In a world first, an Australian clinical trial has shown that biopsy guided by MRI can significantly improve the diagnosis of life-threatening prostate cancer and reduce the over-diagnosis of non-life-threatening cases, thus avoiding the side effects of unnecessary treatment.
At present, to find out if he has prostate cancer – following a test that shows he has raised prostate-specific antigen (PSA) levels – a man has to undergo a painful procedure called transrectal ultrasound guided biopsy (TRUSGB) that involves taking up to 30 random needle biopsies of his prostate through the rectum.
Then, if the scan indicates a need for it, they just take two needle samples of that area, sparing the need for multiple biopsies.
The new system uses a method called multi-parametric magnetic resonance imaging (mpMRI).
Urologist Dr. Les Thompson, who led the 2-year clinical trial at Brisbane’s Wesley Hospital, says:
“This is a significant improvement in terms of accuracy and in reducing discomfort for patients and spares many men the burden of multiple prostate biopsies.”
“This latest mpMRI imaging technique will reduce over-treatment of men with non-life-threatening prostate cancer, avoiding the possible side-effects of treatment,” he adds.
He and his colleagues report, in the journal European Urology, how the trial showed that use of mpMRI:
- Halved (reduced by 51%) the number of men needing prostate biopsies
- Showed a 92% sensitivity in diagnosing life-threatening disease (compared with the current leading method TRUSGB, which has only a 70% sensitivity in diagnosing life-threatening prostate cancer)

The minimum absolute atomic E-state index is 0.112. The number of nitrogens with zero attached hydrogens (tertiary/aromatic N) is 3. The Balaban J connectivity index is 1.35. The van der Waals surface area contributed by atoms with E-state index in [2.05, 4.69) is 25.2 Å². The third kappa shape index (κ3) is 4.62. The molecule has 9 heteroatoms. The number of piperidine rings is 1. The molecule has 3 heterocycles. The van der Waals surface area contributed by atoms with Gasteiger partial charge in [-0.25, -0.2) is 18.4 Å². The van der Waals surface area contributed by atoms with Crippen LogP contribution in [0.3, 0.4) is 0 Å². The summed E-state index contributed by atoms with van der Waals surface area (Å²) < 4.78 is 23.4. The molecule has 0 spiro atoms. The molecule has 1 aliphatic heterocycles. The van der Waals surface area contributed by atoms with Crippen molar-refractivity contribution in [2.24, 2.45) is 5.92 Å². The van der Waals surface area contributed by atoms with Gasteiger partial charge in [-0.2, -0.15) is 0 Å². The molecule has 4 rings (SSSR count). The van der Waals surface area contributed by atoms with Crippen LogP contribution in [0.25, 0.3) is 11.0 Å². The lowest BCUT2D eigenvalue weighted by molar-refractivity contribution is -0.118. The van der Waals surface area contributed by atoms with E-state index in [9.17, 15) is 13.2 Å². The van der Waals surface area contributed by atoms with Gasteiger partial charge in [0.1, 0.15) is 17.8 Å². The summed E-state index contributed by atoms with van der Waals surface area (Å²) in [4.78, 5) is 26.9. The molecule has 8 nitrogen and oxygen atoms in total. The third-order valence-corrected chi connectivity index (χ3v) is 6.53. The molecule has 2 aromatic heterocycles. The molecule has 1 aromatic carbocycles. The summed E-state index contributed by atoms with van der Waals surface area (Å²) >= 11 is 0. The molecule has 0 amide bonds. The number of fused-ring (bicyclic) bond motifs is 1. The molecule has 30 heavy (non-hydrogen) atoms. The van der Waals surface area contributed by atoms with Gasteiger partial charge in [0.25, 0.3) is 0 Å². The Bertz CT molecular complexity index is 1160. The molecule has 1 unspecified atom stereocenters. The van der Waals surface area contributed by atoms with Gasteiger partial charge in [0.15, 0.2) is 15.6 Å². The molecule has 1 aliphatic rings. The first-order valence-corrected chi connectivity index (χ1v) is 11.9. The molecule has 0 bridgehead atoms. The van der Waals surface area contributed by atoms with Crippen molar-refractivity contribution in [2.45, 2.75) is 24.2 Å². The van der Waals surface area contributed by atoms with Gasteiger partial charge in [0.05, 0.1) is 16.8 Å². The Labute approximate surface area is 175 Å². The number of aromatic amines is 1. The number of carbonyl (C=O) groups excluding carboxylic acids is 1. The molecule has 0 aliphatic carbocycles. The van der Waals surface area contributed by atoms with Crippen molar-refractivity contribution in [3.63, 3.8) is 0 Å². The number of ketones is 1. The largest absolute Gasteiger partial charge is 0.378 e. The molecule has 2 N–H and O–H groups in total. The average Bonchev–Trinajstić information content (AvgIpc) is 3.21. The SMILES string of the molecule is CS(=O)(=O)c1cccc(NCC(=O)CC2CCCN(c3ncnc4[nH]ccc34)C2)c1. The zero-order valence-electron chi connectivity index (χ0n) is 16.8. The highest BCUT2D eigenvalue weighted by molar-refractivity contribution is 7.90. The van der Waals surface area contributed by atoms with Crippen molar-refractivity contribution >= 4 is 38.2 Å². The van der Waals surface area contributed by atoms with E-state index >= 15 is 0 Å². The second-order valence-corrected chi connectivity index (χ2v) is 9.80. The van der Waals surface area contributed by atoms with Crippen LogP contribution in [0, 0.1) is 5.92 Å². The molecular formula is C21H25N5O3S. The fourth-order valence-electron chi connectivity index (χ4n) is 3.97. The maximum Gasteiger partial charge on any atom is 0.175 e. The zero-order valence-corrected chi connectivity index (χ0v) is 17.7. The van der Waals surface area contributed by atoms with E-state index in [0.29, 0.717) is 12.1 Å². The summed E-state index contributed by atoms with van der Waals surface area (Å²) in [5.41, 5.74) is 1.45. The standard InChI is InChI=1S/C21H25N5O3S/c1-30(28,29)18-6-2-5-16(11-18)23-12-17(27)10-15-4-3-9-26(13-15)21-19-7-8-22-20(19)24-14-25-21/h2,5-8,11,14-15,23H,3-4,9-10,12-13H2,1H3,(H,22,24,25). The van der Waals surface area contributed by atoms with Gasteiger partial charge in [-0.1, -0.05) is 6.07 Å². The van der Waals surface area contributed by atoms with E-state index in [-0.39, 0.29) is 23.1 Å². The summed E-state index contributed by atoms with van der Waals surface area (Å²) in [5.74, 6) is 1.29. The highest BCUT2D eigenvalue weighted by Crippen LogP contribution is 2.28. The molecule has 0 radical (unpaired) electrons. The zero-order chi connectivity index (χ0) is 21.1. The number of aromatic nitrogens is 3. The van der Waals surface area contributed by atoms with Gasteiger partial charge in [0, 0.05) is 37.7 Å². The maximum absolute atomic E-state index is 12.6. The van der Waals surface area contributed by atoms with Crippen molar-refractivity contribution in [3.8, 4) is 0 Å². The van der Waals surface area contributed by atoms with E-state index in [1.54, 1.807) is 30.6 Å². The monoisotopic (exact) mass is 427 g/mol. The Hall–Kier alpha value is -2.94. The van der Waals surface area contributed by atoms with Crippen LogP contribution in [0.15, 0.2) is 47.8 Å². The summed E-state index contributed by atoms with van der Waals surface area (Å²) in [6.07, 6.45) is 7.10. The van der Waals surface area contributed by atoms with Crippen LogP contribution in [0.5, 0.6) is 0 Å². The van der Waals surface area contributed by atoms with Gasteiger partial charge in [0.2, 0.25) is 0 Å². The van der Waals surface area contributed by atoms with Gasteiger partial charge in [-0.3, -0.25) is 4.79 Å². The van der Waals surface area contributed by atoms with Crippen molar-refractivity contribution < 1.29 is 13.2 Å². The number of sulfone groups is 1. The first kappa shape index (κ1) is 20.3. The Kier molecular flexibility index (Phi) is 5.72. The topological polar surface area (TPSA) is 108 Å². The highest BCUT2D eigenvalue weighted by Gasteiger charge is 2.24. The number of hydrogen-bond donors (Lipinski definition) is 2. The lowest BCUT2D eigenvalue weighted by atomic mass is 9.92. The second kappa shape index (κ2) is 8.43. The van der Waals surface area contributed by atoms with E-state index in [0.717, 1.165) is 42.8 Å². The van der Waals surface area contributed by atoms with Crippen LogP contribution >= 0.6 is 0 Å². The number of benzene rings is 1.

- Cut the problem of over-diagnosis of non-life-threatening prostate cancer by around 90%.
The trial enrolled 223 patients with raised PSA levels. All of the patients underwent both diagnostic procedures: the standard TRUSGB, and the new method where an mpMRI scan is done first, and then only those patients whose MRI image points to high-risk prostate cancer undergo MRI-guided biopsy.
Co-investigator Dr. Rob Parkinson, a specialist radiologist at the hospital, says that mpMRI uses three parameters when scanning the prostate, and that:
“Diffusion-weighted imaging, one of these three parameters, assesses movement of water molecules within tissues. An imaging map is mathematically generated from this information, and prostate cancer is evident as a dark area.”
In TRUSGB, which uses ultrasound to guide biopsy sampling, the core samples are random and taken from all areas of the prostate, but, when biopsies are done following a prostate mpMRI, “you know where the tumour is located and thus where to direct the biopsy needle,” he explains.
One of the issues that is bound to be raised in deciding how to proceed with the new system as a diagnostic tool is the higher costs associated with MRI.
Campaigners say the cost is small compared with the social and emotional costs of misdiagnoses that occur with the current method.
According to the American Cancer Society, prostate cancer occurs mainly in older men – around 6 in 10 cases are diagnosed in men aged 65 and over. About 1 man in 7 will be diagnosed with prostate cancer during his lifetime.
Prostate cancer is the second leading cause of cancer death in American men, behind only lung cancer. However, although it is a serious disease, most men diagnosed with prostate cancer do not die from it. There are currently 2.5 million men in the US living with prostate cancer.
The study was sponsored by the Wesley Research Institute and the Thorsen Foundation.
Medical News Today recently learned about a study where researchers in the UK found a possible biomarker that could help improve early diagnosis of prostate cancer. They believe their findings, published in the journal Prostate, could lead the way to better tools for the early diagnosis of prostate cancer.